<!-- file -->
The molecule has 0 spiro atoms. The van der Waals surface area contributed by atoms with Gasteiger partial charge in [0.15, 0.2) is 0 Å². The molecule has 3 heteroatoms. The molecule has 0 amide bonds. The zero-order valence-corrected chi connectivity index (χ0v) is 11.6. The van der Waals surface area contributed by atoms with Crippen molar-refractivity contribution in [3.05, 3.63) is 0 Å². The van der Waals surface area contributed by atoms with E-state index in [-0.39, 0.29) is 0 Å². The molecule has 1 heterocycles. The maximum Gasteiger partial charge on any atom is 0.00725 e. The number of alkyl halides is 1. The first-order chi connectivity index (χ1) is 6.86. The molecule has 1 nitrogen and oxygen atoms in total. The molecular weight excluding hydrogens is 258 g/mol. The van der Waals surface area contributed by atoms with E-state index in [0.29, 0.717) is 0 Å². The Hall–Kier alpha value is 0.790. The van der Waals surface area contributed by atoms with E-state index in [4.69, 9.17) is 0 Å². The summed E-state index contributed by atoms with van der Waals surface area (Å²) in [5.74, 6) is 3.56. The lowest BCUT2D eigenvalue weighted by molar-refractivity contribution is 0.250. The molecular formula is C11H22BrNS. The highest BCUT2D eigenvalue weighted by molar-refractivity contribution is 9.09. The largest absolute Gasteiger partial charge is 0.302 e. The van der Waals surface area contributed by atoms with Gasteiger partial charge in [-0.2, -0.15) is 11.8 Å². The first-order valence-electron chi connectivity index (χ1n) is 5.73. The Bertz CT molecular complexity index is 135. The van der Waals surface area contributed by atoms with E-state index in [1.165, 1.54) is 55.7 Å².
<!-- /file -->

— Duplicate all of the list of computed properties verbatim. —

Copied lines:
The molecule has 0 spiro atoms. The van der Waals surface area contributed by atoms with Gasteiger partial charge in [0.15, 0.2) is 0 Å². The molecule has 3 heteroatoms. The molecule has 0 amide bonds. The zero-order valence-corrected chi connectivity index (χ0v) is 11.6. The van der Waals surface area contributed by atoms with Crippen molar-refractivity contribution in [3.05, 3.63) is 0 Å². The van der Waals surface area contributed by atoms with E-state index in [-0.39, 0.29) is 0 Å². The molecule has 1 heterocycles. The maximum Gasteiger partial charge on any atom is 0.00725 e. The number of alkyl halides is 1. The first-order chi connectivity index (χ1) is 6.86. The molecule has 1 nitrogen and oxygen atoms in total. The molecular weight excluding hydrogens is 258 g/mol. The van der Waals surface area contributed by atoms with E-state index in [0.29, 0.717) is 0 Å². The Hall–Kier alpha value is 0.790. The van der Waals surface area contributed by atoms with E-state index in [4.69, 9.17) is 0 Å². The summed E-state index contributed by atoms with van der Waals surface area (Å²) in [5.74, 6) is 3.56. The lowest BCUT2D eigenvalue weighted by molar-refractivity contribution is 0.250. The molecular formula is C11H22BrNS. The highest BCUT2D eigenvalue weighted by molar-refractivity contribution is 9.09. The largest absolute Gasteiger partial charge is 0.302 e. The van der Waals surface area contributed by atoms with Gasteiger partial charge in [-0.2, -0.15) is 11.8 Å². The first-order valence-electron chi connectivity index (χ1n) is 5.73. The Bertz CT molecular complexity index is 135. The van der Waals surface area contributed by atoms with E-state index in [1.165, 1.54) is 55.7 Å².